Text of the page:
4. I got to the first paragraph, where you explained that you would be using content from the show, and stopped reading. You cannot introduce show content in this forum. Go back to the first page of this forum, the book forum. "ASOIAF" means this is all about the books - "GOT" refers to the show. There is a pinned post that says, "Show spoilers - important". If you haven't read that, you should read it. If you edit your post quickly to remove show content, they might let you leave it here. If not, they may move it to the tv show forum or delete it. I realize you are new, but a number of us are really trying to avoid show content because it does spoil the book discussion and probably contains major spoilers.
  5. In The Sworn Sword, I believe dirt and brown are associated with earth and is the place where plants grow. Earth, of course, cannot grow plants without water and the water shortage for Standfast is the central conflict of the story. So I'm not sure that brown is only the color of poo. Daemon II falling in the mud might be seen as a sort of baptism into these elements of life, even though the overt meaning was that he was humiliated and lost his jousting match.
  6. I don't think so. From the wiki: The significance of Daemon II Blackfyre / John the Fiddler would be in the nickname he earned in jousting with Gledon Flowers: the Brown Dragon. There is a meaning in the color Brown, but I'm not sure what it is. Bloodraven imprisoning The Brown Dragon may be the key to Daemon's purpose, and he will no longer be needed in the story. The second Blackfyre Rebellion that unfolded at Whitewalls seems to be slightly different from the others, as Aegor / Bittersteel refuses to help and Danelle Lothston sends bannermen to support Bloodraven's side while she typically remained neutral in the other Blackfyre uprisings. So I think John the Fiddler was a one-off and we won't see him again. Lord Alyn Cockshaw, however, might reappear in person or in a new guise (in the manner of many of GRRM's reborn characters). If he does reappear, he will probably express hatred for Dunk as soon as he sees him.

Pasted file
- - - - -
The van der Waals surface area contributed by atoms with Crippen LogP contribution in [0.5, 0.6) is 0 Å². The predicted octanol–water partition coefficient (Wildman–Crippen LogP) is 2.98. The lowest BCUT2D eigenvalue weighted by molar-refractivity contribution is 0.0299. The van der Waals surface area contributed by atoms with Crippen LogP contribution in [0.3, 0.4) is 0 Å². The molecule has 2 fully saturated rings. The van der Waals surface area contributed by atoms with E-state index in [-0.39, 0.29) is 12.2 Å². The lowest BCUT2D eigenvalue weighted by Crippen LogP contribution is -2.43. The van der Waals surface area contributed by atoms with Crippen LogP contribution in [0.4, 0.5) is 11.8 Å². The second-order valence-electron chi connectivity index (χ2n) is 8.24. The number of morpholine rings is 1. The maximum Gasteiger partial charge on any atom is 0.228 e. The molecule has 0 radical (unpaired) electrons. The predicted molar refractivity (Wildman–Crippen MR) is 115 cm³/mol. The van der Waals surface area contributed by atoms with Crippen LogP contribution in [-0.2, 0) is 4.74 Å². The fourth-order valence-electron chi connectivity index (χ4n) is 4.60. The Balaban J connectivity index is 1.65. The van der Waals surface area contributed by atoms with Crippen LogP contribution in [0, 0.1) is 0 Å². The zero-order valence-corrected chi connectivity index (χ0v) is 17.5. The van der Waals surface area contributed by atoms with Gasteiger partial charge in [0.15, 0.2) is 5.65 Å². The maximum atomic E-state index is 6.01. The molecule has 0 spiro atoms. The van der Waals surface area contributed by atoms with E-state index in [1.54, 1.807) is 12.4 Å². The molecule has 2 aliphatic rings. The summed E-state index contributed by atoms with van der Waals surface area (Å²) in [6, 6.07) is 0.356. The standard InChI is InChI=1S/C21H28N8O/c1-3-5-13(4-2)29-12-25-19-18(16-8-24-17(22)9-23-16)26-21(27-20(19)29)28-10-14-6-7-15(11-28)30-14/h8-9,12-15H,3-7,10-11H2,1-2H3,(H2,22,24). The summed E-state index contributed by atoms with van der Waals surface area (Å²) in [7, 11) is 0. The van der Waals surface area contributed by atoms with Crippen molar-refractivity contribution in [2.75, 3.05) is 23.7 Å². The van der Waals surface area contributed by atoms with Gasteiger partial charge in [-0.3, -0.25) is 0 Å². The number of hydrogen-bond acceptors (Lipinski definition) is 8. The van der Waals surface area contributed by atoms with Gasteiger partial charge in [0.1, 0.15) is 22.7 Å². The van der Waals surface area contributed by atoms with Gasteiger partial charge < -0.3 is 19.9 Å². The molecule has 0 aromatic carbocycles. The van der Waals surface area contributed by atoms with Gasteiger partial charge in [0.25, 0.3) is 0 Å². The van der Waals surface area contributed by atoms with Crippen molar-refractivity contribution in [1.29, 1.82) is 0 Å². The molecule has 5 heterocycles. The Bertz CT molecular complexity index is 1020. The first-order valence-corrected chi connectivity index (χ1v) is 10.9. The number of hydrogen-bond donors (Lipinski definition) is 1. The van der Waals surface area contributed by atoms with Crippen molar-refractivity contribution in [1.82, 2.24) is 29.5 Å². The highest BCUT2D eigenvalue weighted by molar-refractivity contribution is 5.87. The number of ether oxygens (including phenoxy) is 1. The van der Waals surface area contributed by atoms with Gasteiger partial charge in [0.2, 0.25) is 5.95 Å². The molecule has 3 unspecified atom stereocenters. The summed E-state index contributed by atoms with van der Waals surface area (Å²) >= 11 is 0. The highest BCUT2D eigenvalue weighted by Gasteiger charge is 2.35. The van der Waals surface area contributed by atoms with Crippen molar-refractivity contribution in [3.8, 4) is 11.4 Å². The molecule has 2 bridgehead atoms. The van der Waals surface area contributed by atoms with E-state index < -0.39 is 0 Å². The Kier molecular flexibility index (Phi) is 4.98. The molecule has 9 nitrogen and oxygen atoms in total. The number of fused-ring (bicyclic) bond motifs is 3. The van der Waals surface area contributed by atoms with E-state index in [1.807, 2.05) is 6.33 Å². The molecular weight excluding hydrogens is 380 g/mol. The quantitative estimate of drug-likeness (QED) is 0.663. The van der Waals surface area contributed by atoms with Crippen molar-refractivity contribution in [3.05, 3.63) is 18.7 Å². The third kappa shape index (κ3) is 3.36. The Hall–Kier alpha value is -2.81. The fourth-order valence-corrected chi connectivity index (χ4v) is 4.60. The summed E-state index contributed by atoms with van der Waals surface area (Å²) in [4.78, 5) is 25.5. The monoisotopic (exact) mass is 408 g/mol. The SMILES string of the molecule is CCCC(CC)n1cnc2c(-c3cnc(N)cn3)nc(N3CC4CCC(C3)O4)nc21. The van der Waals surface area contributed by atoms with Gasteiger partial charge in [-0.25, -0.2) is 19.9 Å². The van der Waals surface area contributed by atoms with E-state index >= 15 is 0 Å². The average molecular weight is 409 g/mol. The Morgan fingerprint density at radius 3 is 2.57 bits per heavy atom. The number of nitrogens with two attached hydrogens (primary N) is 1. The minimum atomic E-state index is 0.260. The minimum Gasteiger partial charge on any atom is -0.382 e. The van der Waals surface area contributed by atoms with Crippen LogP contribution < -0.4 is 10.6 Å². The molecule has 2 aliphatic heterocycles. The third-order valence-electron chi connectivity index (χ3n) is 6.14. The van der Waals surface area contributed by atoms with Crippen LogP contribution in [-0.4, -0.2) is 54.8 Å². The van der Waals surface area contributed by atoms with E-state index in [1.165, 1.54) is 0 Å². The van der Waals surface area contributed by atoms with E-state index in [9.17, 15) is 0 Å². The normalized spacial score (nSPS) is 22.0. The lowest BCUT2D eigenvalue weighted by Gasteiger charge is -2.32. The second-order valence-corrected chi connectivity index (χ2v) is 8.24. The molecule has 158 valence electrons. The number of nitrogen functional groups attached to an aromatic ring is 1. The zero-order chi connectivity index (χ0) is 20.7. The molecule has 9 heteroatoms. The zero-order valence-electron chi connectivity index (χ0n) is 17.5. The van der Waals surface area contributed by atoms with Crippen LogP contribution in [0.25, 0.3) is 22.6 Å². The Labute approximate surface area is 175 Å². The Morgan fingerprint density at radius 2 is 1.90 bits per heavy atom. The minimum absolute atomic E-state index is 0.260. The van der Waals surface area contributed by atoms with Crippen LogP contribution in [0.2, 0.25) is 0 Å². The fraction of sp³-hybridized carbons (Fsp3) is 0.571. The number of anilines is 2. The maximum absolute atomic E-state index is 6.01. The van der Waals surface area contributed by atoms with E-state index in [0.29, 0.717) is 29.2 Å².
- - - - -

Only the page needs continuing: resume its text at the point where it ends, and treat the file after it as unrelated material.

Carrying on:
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    Wow, I never noticed that v.17

    I didn't go into it in that initial analysis of garnets (in the chipped garnet link in my previous comment) but there is probably also wordplay in "garnets" and "strange," which would bring in symbolism of The Stranger. Ser Ilyn Payne, the King's Justice, is also part of the Stranger motif. (Fwiw, he uses the sword Ice to behead Ned but then has a silver sword with a dragonglass pommel carved into a death's head with ruby eyes.) I always thought it was significant that Ned follows the letter of the law, beheading Night's Watch deserters as soon as he encounters them, but Lord Commander Mormont seems to take a more forgiving approach and expresses some mild regret at losing a good man like Gared. When Mormont's sword, Longclaw, is remade with a wolf's head and garnet eyes, Jon uses it to behead Janos Slynt for insubordination. So maybe the garnet eyes cause the sword to be more like Ned Stark's "King's JustICE" sword, Ice? This might help to clarify the difference: garnets might be cold-blooded, while rubies are warm-blooded? But that wouldn't explain why Ser Ilyn's silver sword (at Joffrey's wedding feast) has ruby eyes.